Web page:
Are you seriously suggesting Trump should have ordered a lockdown in January, when Dr. Fauci and the WHO were both still saying the virus isn’t easily transmittable among humans, there was no need to curtail travel, and people in the U.S. were in no danger?

          Go back and look at what the experts were telling us in January. From WHO on January 10:

          https://www.who.int/news-room/articles-detail/who-advice-for-international-travel-and-trade-in-relation-to-the-outbreak-of-pneumonia-caused-by-a-new-coronavirus-in-china/

          From the currently available information, preliminary investigation suggests that there is no significant human-to-human transmission, and no infections among health care workers have occurred.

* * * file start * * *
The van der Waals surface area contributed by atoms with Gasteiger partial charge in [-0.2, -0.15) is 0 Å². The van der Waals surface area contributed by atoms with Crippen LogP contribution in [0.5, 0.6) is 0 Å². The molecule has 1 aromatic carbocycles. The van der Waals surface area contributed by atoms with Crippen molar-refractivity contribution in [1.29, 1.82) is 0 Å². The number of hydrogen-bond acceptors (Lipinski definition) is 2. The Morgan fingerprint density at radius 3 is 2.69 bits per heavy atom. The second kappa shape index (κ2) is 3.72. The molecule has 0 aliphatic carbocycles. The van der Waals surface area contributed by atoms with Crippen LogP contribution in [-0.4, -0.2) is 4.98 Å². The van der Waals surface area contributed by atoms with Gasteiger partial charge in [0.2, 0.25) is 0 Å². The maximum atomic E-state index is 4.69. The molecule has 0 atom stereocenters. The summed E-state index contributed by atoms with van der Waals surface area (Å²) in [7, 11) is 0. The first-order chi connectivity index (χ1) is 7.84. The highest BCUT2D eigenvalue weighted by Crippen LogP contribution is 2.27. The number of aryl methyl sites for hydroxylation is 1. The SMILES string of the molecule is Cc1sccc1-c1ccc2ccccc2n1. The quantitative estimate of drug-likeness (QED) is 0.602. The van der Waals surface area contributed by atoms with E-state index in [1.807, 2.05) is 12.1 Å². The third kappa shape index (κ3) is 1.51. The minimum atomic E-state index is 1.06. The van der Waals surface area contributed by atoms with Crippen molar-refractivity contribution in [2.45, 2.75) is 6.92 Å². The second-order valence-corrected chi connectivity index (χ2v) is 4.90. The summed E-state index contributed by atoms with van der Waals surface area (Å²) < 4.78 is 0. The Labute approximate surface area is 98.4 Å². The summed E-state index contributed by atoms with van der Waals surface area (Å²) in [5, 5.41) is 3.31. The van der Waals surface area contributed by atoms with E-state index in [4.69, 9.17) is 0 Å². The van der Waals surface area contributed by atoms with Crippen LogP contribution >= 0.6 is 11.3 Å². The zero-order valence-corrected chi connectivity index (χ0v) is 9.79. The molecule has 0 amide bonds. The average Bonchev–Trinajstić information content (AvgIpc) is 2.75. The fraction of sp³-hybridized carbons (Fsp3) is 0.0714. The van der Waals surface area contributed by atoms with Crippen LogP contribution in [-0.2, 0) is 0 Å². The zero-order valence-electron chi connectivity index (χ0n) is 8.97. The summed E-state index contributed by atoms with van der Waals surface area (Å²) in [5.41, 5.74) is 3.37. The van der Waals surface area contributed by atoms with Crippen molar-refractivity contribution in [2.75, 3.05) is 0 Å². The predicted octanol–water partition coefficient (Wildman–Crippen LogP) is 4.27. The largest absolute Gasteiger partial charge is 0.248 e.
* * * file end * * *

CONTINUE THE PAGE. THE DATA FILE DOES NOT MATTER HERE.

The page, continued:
WHO does not recommend any specific health measures for travellers. It is generally considered that entry screening offers little benefit, while requiring considerable resources. In case of symptoms suggestive to respiratory illness before, during or after travel, the travellers are encouraged to seek medical attention and share travel history with their health care provider. WHO advises against the application of any travel or trade restrictions on China based on the information currently available on this event.

          From WHO on January 24:

          https://www.who.int/news-room/articles-detail/updated-who-advice-for-international-traffic-in-relation-to-the-outbreak-of-the-novel-coronavirus-2019-ncov-24-jan

          WHO advises against the application of any restrictions of international traffic based on the information currently available on this event.